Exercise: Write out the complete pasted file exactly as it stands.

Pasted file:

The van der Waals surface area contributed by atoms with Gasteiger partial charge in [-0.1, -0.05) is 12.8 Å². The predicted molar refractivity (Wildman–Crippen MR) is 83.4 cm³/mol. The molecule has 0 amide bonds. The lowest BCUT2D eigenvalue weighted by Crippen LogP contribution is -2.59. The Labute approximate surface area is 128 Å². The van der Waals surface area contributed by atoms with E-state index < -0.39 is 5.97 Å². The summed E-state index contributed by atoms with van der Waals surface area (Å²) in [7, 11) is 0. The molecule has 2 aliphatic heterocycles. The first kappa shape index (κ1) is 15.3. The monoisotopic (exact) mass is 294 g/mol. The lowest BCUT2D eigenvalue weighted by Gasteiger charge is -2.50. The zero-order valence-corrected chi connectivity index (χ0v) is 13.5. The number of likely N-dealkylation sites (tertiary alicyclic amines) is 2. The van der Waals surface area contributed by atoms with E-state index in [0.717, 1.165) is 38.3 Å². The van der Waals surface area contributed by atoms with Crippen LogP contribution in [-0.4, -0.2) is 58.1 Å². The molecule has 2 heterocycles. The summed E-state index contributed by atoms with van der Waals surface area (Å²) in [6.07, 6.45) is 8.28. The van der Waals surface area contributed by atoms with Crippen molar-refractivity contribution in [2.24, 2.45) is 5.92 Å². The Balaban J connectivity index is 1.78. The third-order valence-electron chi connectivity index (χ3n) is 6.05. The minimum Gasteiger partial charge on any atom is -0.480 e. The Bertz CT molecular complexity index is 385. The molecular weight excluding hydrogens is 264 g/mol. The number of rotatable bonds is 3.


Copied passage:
The van der Waals surface area contributed by atoms with Gasteiger partial charge in [-0.1, -0.05) is 12.8 Å². The predicted molar refractivity (Wildman–Crippen MR) is 83.4 cm³/mol. The molecule has 0 amide bonds. The lowest BCUT2D eigenvalue weighted by Crippen LogP contribution is -2.59. The Labute approximate surface area is 128 Å². The van der Waals surface area contributed by atoms with E-state index < -0.39 is 5.97 Å². The summed E-state index contributed by atoms with van der Waals surface area (Å²) in [7, 11) is 0. The molecule has 2 aliphatic heterocycles. The first kappa shape index (κ1) is 15.3. The monoisotopic (exact) mass is 294 g/mol. The lowest BCUT2D eigenvalue weighted by Gasteiger charge is -2.50. The zero-order valence-corrected chi connectivity index (χ0v) is 13.5. The number of likely N-dealkylation sites (tertiary alicyclic amines) is 2. The van der Waals surface area contributed by atoms with E-state index in [0.717, 1.165) is 38.3 Å². The van der Waals surface area contributed by atoms with Crippen LogP contribution in [-0.4, -0.2) is 58.1 Å². The molecule has 2 heterocycles. The summed E-state index contributed by atoms with van der Waals surface area (Å²) in [6.07, 6.45) is 8.28. The van der Waals surface area contributed by atoms with Crippen molar-refractivity contribution in [2.24, 2.45) is 5.92 Å². The Balaban J connectivity index is 1.78. The third-order valence-electron chi connectivity index (χ3n) is 6.05. The minimum Gasteiger partial charge on any atom is -0.480 e. The Bertz CT molecular complexity index is 385. The molecular weight excluding hydrogens is 264 g/mol. The number of rotatable bonds is 3.